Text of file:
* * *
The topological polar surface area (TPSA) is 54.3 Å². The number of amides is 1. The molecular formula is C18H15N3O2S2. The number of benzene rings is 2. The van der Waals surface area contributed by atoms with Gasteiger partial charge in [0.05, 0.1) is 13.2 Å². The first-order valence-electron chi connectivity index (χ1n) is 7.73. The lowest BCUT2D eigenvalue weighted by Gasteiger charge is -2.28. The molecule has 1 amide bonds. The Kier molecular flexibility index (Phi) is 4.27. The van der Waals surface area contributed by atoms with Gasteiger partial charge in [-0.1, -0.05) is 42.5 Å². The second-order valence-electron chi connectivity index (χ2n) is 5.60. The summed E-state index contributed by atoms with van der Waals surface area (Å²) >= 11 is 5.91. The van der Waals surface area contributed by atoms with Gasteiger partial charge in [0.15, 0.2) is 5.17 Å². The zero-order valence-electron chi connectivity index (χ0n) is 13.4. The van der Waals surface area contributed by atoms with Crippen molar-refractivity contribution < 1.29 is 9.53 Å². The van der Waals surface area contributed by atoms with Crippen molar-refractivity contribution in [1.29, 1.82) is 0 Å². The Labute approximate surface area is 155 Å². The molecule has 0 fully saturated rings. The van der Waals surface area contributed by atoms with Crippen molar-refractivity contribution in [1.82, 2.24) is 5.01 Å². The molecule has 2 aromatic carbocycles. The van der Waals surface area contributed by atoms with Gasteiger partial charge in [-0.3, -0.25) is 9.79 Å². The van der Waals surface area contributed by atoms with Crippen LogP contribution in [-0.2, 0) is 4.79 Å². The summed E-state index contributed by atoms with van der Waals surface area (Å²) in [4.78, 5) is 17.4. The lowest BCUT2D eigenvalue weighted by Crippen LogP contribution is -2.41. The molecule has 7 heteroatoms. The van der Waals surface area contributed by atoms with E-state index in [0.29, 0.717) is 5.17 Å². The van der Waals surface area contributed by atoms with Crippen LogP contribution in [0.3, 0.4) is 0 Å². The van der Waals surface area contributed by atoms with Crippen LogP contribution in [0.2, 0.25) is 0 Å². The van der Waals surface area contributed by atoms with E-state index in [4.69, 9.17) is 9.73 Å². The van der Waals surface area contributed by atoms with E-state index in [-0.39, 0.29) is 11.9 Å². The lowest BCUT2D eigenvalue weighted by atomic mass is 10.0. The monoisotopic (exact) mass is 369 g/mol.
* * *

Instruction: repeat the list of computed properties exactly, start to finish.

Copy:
The topological polar surface area (TPSA) is 54.3 Å². The number of amides is 1. The molecular formula is C18H15N3O2S2. The number of benzene rings is 2. The van der Waals surface area contributed by atoms with Gasteiger partial charge in [0.05, 0.1) is 13.2 Å². The first-order valence-electron chi connectivity index (χ1n) is 7.73. The lowest BCUT2D eigenvalue weighted by Gasteiger charge is -2.28. The molecule has 1 amide bonds. The Kier molecular flexibility index (Phi) is 4.27. The van der Waals surface area contributed by atoms with Gasteiger partial charge in [-0.1, -0.05) is 42.5 Å². The second-order valence-electron chi connectivity index (χ2n) is 5.60. The summed E-state index contributed by atoms with van der Waals surface area (Å²) >= 11 is 5.91. The van der Waals surface area contributed by atoms with Gasteiger partial charge in [0.15, 0.2) is 5.17 Å². The zero-order valence-electron chi connectivity index (χ0n) is 13.4. The van der Waals surface area contributed by atoms with Crippen molar-refractivity contribution < 1.29 is 9.53 Å². The van der Waals surface area contributed by atoms with Crippen molar-refractivity contribution in [1.29, 1.82) is 0 Å². The Labute approximate surface area is 155 Å². The molecule has 0 fully saturated rings. The van der Waals surface area contributed by atoms with Crippen molar-refractivity contribution in [1.82, 2.24) is 5.01 Å². The molecule has 2 aromatic carbocycles. The van der Waals surface area contributed by atoms with Gasteiger partial charge in [-0.3, -0.25) is 9.79 Å². The van der Waals surface area contributed by atoms with Crippen LogP contribution in [-0.2, 0) is 4.79 Å². The summed E-state index contributed by atoms with van der Waals surface area (Å²) in [4.78, 5) is 17.4. The lowest BCUT2D eigenvalue weighted by Crippen LogP contribution is -2.41. The molecule has 7 heteroatoms. The van der Waals surface area contributed by atoms with E-state index in [0.29, 0.717) is 5.17 Å². The van der Waals surface area contributed by atoms with Crippen LogP contribution in [0.3, 0.4) is 0 Å². The van der Waals surface area contributed by atoms with Crippen LogP contribution in [0.2, 0.25) is 0 Å². The van der Waals surface area contributed by atoms with E-state index in [4.69, 9.17) is 9.73 Å². The van der Waals surface area contributed by atoms with E-state index in [-0.39, 0.29) is 11.9 Å². The lowest BCUT2D eigenvalue weighted by atomic mass is 10.0. The monoisotopic (exact) mass is 369 g/mol.